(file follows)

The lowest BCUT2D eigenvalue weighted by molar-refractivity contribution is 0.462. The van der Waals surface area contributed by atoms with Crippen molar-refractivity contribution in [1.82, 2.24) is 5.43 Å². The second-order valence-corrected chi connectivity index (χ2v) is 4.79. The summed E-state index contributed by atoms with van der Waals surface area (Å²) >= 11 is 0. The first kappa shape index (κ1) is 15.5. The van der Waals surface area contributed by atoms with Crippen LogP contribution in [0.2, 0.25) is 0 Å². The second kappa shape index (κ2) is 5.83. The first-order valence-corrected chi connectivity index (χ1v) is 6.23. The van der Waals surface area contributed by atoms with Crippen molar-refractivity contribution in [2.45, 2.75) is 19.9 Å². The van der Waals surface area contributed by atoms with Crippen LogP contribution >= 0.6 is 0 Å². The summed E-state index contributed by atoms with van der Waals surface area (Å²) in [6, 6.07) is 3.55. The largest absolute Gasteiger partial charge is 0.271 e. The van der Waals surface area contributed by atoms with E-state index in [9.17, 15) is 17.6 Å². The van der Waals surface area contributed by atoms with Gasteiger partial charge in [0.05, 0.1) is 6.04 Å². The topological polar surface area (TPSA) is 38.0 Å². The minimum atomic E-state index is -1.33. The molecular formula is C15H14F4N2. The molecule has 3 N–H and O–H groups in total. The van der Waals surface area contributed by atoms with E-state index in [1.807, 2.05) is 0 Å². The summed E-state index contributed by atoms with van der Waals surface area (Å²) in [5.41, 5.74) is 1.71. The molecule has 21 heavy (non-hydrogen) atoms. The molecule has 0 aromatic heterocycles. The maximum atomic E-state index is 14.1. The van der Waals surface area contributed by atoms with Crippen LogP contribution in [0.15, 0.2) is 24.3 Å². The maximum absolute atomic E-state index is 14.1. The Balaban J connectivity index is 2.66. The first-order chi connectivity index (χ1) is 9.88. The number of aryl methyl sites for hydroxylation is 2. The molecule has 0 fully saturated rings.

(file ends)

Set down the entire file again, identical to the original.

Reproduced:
The lowest BCUT2D eigenvalue weighted by molar-refractivity contribution is 0.462. The van der Waals surface area contributed by atoms with Crippen molar-refractivity contribution in [1.82, 2.24) is 5.43 Å². The second-order valence-corrected chi connectivity index (χ2v) is 4.79. The summed E-state index contributed by atoms with van der Waals surface area (Å²) >= 11 is 0. The first kappa shape index (κ1) is 15.5. The van der Waals surface area contributed by atoms with Crippen LogP contribution in [0.2, 0.25) is 0 Å². The second kappa shape index (κ2) is 5.83. The first-order valence-corrected chi connectivity index (χ1v) is 6.23. The van der Waals surface area contributed by atoms with Crippen molar-refractivity contribution in [2.45, 2.75) is 19.9 Å². The van der Waals surface area contributed by atoms with Crippen LogP contribution >= 0.6 is 0 Å². The summed E-state index contributed by atoms with van der Waals surface area (Å²) in [6, 6.07) is 3.55. The largest absolute Gasteiger partial charge is 0.271 e. The van der Waals surface area contributed by atoms with E-state index in [9.17, 15) is 17.6 Å². The van der Waals surface area contributed by atoms with Gasteiger partial charge in [0.05, 0.1) is 6.04 Å². The topological polar surface area (TPSA) is 38.0 Å². The minimum atomic E-state index is -1.33. The molecular formula is C15H14F4N2. The molecule has 3 N–H and O–H groups in total. The van der Waals surface area contributed by atoms with E-state index in [1.807, 2.05) is 0 Å². The summed E-state index contributed by atoms with van der Waals surface area (Å²) in [5.41, 5.74) is 1.71. The molecule has 21 heavy (non-hydrogen) atoms. The molecule has 0 aromatic heterocycles. The maximum atomic E-state index is 14.1. The van der Waals surface area contributed by atoms with Crippen LogP contribution in [0.15, 0.2) is 24.3 Å². The maximum absolute atomic E-state index is 14.1. The Balaban J connectivity index is 2.66. The first-order chi connectivity index (χ1) is 9.88. The number of aryl methyl sites for hydroxylation is 2. The molecule has 0 fully saturated rings.